http://wii.ign.com/articles/750/750468p1.html

 

Elebits is a great first wave Wii game. Not only does it present some interesting new gameplay mechanics, but it makes full use of the Wii remote to enhance the experience. It's clear that the title was hatched from the very beginning for Nintendo's new console and it's refreshing to encounter a game that could not be done well on any other videogame system. I have to note, it really is a lot of fun just to pick up items and toss them around in the worlds that Konami has created; it feels great. And when you add in the fact that the stages present unique challenges and all sorts of nooks and crannies for Elebits to hide in, I think you're going to find hours of solid entertainment waiting here, especially when you consider the multiplayer mode and map builder, which enables you to trade created levels with friends over WiiConnect24. My hat is off to Konami for going the extra mile.

 

But the game does have its limitations. For one, the physics are not quite as tight as they could be. Whether you're picking up a diesel truck or a flower pot, the objects will have the same floaty, bouncy feel to them. And further, while the game does a lot with physics, it doesn't do much with visuals, which means that the worlds and objects you encounter will have a blocky, dithered look to them.

 

If you're looking for a visual stunner, Elebits is not for you. But if you just want a really fun outing that's every bit as original as it is engaging, I think Elebits is your game. This title is destined for sleeper status.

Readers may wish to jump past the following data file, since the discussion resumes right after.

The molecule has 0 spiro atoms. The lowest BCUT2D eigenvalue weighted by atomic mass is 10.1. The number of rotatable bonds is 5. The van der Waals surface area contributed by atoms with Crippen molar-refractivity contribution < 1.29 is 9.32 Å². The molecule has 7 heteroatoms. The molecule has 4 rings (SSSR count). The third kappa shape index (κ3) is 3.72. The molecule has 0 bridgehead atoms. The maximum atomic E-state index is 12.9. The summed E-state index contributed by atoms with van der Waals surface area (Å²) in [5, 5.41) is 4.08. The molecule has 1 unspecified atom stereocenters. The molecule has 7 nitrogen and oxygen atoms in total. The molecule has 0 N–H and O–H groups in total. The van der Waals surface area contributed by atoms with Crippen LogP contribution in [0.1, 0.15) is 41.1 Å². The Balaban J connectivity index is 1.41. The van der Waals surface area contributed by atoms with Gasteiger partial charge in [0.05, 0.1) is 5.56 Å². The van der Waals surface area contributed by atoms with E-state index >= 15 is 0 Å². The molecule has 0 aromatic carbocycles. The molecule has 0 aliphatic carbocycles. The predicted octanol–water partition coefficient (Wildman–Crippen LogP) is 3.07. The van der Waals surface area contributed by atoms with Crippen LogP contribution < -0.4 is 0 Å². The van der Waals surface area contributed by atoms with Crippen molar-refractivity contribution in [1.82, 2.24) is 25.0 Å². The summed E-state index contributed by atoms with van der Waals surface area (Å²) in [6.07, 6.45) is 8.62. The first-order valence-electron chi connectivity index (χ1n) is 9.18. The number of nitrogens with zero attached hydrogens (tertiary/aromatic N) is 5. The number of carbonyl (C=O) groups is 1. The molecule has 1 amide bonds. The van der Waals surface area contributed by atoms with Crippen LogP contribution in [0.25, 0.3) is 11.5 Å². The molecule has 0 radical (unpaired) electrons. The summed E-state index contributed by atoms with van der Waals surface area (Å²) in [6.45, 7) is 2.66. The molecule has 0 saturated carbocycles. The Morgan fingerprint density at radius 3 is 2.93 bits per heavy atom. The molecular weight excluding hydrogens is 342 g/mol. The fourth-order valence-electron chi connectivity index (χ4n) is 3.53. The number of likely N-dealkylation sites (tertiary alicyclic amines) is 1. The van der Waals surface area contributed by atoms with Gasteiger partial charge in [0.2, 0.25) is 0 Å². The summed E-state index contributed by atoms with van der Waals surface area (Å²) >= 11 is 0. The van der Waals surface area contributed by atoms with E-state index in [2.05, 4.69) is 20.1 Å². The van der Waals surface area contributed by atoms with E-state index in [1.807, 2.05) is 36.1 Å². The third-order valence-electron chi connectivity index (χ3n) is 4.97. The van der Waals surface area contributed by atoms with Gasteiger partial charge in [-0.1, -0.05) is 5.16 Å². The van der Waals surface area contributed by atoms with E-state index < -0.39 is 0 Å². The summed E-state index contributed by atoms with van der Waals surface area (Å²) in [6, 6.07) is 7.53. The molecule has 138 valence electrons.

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My review after only 45 minutes: SWEEET :) Love the controls, the physics, and everything else about the game so far. I really wasn't sure how the heck the gameplay would work but after doing the first level, which is 7 minutes in just a bedroom, I can see how it's going to be pretty fun and challenging to find all of those little buggers!

 

First game I've played that shows just how responsive the wiimote can be as a pointer. There's no input buffering and smoothing, like in Zelda (which I find a little extreme), just raw inputs displayed next frame, which makes for a slightly-jittery but super-responsive cursor. Also helps that it's 60 FPS most of the time. It doesn't take too much physics action to cause slowdown, but the physics are nice enough and there's just so much moving around that it's forgivable.

 

Took a really quick look at the level editor (after beating and unlocking that first area) and it looks wonderfully powerful with good controls.

 

I just can't wait to get home tonight and play it a bunch more. Great early game for the Wii :)